SR 525 - Mukilteo Multimodal Terminal: What to expect during construction

See the latest construction photos and videos.

Mukilteo Multimodal Terminal map

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March construction update

The passenger building shell is closed in against the elements. Crews are now at work on the building's interior. This marks a significant milestone in WSF’s work to replace the 63-year-old, seismically deficient terminal on the Mukilteo waterfront with one that improves safety and efficiency for our passengers. What you see below is the north balcony -- the water-facing side -- where walk-on passengers and those in wheel chairs will use the overhead walkway to board the ferry. 

Mukilteo passenger building second floor

Wingwalls and piles

Marine crews have driven all of the piles needed to support the overhead pedestrian walkway and the vehicle transfer span during this fish migration window, a time when crews can work below the water line. The fish window closed Feb. 15. Marine crews also took advantage of nightime low tides this past December, January, and half of February to weld areas of the wingwalls that are only accessible during very low tides. 

Mukilteo west wingwall


Two of WSDOT's inspectors, Randy Hooper (left) and Ken Morley, often work in cold and wet conditions on the marine side of the new Mukilteo ferry terminal. Here they enjoy a March sun break. The duo inspects the drilled shafts for the vehicle transfer span (bridge connecting the ferry to land), supports for the overhead walkway, and the pile-driving for the wingwalls and dolphins. These structures keep the ferry in position while vehicles load and unload. Work on the in-water structures began in October 2019 and continues through March. It will resume in August when the fish window re-opens.

WSDOT inspectors at Mukilteo ferry terminal

Fishing pier

Marine crews are also working on the new fishing pier that will open with the new ferry terminal in fall 2020. The old Mukilteo fishing pier, owned by the Port of Everett, is attached to our old terminal and will come down with the demolition of that structure. Part of our agreement with the Port was to build a new fishing pier and, in our Memorandum of Agreements with the Tulalip, Suquamish, and Swinomish Tribes, we agreed to relocate it on the east side of our new terminal. That work is underway now. 

Mukilteo fishing pier

Popular pedestrian path remains in its temporary configuration

The pedestrian path from the Sounder Train station east to the end of the work zone opened on Dec. 9. Crews have poured the sidewalks along the new First Street. Please use caution on the trail as the fence footings extend into the path. Some areas of the pathway may require pedestrians to step up or down a curb. Crews will continue making improvements to the pathway, pouring additional sidewalks and extending its length. When the project is complete, this sidewalk through what's now the work zone will be the permanent path and it will be ADA compliant. First Street, which will lead to the new holding lanes and transit center, is closed to vehicles until the new terminal opens next fall.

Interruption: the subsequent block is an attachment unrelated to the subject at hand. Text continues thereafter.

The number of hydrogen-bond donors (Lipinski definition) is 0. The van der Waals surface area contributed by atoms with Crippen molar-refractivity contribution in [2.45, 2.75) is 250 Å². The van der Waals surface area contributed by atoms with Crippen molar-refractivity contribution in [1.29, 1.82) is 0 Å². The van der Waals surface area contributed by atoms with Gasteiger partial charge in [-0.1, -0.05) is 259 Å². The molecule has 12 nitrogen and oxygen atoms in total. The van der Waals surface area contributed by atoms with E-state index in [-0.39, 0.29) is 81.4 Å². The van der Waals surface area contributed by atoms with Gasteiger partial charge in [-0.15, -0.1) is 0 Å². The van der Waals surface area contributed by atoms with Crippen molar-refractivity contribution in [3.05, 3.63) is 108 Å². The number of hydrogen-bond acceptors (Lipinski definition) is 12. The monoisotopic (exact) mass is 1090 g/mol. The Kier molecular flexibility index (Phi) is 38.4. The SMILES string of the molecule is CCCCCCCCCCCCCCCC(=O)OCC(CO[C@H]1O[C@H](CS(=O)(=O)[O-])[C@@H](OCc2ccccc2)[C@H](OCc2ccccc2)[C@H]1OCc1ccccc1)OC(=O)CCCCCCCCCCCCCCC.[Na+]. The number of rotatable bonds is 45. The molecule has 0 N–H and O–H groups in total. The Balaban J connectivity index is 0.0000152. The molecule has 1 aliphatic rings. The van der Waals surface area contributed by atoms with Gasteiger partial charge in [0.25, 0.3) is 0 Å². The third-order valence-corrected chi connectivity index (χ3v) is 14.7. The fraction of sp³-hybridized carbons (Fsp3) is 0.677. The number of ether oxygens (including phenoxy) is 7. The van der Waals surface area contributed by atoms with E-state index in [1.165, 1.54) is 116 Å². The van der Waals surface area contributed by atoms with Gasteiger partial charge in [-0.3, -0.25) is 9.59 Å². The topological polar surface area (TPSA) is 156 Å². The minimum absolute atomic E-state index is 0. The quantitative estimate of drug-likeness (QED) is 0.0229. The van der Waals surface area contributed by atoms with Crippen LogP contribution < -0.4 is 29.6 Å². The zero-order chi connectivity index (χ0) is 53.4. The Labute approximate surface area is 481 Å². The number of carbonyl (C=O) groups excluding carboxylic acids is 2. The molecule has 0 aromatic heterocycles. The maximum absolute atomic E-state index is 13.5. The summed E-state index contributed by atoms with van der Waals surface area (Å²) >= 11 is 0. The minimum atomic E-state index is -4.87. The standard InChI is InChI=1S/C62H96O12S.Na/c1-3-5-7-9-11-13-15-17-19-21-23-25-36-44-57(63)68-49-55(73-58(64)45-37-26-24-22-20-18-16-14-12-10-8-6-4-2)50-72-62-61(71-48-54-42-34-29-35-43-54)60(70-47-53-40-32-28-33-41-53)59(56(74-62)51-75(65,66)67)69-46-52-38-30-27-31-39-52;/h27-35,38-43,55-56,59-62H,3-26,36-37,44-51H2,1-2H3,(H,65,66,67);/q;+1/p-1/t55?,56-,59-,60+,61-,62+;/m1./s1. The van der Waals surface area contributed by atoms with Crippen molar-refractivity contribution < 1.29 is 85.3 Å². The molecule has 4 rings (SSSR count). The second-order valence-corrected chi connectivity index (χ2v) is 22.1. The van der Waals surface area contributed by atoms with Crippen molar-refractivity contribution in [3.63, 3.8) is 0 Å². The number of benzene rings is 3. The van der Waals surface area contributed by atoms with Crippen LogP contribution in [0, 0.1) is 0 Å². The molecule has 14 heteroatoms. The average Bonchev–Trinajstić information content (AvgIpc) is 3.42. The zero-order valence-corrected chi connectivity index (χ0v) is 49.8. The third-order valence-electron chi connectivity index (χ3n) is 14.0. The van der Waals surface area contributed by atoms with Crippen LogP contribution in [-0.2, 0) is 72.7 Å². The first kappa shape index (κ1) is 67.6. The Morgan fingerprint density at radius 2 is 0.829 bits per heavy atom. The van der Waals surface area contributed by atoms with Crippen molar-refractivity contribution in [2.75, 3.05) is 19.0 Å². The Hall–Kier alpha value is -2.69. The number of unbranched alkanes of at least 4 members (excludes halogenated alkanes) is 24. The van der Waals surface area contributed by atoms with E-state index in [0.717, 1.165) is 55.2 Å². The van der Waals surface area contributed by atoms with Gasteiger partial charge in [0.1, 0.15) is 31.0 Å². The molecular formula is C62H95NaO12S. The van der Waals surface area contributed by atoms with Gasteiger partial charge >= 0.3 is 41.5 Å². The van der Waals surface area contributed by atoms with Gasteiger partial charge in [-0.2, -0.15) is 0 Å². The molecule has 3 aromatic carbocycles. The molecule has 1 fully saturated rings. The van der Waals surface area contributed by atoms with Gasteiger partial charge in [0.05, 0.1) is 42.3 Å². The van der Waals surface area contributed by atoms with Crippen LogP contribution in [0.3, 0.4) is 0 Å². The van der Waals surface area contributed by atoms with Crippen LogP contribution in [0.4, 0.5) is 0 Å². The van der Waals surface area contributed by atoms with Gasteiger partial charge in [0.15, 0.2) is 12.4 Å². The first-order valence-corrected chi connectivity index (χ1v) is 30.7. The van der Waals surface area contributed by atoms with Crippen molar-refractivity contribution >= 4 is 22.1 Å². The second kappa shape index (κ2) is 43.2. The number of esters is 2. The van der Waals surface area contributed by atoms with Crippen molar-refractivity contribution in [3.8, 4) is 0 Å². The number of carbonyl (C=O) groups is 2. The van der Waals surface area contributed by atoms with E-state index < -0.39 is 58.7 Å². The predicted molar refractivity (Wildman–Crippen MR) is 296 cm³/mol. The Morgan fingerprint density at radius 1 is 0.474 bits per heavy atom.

Mukilteo pedestrian path

The Sounder roundabout
While building the new First Street, crews have reconfigured the roundabout in front of the Sounder commuter train station. There is still be space for vehicles to turn around there, but it's been changed to make way for construction. This new configuration will remain in effect until the new First Street opens next year.  

General work hours: Weekdays 7 a.m. to 6 p.m. and Saturdays 9 a.m. to 5 p.m. We don’t anticipate work on Sundays.

There will be no in-water work during the fish migration window – mid February through July – to protect migrating fish, in accordance with National Marine Fisheries Service, United States Fish and Wildlife, and Washington State Department of Fish and Wildlife requirements.

Construction lights will be directed away from our terminal neighbors.

Looking ahead to a terminal designed to LEED Silver standards and one that's light on the earth.

Mukilteo terminal design / Mukilteo green design thumbnail

This site that formerly housed an abandoned U.S. Air Force fueling pier will soon be home to a building that’s light on the earth, integrating solar panels, natural ventilation, rain water harvesting, enhanced stormwater treatment, native plantings, and other green design elements into its design. This honors our commitments to tribal partners and the city of Mukilteo. Tribal cooperation was key to the project’s design. Terminal, toll booths, and other structures incorporate tribal cultural elements.

The project is one part of a larger redevelopment plan for Mukilteo's waterfront, which will include a replacement of the nearby NOAA research station, improved beach and trail access, the addition of mixed-use buildings, and more.